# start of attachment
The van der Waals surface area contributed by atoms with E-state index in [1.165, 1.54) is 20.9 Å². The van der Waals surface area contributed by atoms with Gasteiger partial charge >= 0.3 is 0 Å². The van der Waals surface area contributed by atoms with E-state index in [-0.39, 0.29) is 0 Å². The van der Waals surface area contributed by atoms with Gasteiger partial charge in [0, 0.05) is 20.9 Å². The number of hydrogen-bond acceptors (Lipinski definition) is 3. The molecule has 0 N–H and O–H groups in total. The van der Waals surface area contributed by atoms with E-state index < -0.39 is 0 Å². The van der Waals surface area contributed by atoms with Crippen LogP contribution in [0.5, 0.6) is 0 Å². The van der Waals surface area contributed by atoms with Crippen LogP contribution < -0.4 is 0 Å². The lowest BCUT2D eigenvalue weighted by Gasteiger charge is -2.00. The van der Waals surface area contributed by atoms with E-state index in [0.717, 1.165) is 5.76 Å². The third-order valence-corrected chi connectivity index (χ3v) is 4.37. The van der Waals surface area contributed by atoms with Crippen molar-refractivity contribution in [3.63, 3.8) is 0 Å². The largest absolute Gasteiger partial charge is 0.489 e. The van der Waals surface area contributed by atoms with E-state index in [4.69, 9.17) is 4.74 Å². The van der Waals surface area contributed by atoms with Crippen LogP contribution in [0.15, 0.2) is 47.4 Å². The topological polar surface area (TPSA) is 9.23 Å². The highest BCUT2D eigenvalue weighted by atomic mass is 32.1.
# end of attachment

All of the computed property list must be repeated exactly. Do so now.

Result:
The van der Waals surface area contributed by atoms with E-state index in [1.165, 1.54) is 20.9 Å². The van der Waals surface area contributed by atoms with Gasteiger partial charge >= 0.3 is 0 Å². The van der Waals surface area contributed by atoms with E-state index in [-0.39, 0.29) is 0 Å². The van der Waals surface area contributed by atoms with Gasteiger partial charge in [0, 0.05) is 20.9 Å². The number of hydrogen-bond acceptors (Lipinski definition) is 3. The molecule has 0 N–H and O–H groups in total. The van der Waals surface area contributed by atoms with E-state index < -0.39 is 0 Å². The van der Waals surface area contributed by atoms with Crippen LogP contribution in [0.5, 0.6) is 0 Å². The van der Waals surface area contributed by atoms with Crippen LogP contribution < -0.4 is 0 Å². The lowest BCUT2D eigenvalue weighted by Gasteiger charge is -2.00. The van der Waals surface area contributed by atoms with E-state index in [0.717, 1.165) is 5.76 Å². The third-order valence-corrected chi connectivity index (χ3v) is 4.37. The van der Waals surface area contributed by atoms with Crippen molar-refractivity contribution in [3.63, 3.8) is 0 Å². The largest absolute Gasteiger partial charge is 0.489 e. The van der Waals surface area contributed by atoms with E-state index in [4.69, 9.17) is 4.74 Å². The van der Waals surface area contributed by atoms with Crippen LogP contribution in [0.15, 0.2) is 47.4 Å². The topological polar surface area (TPSA) is 9.23 Å². The highest BCUT2D eigenvalue weighted by atomic mass is 32.1.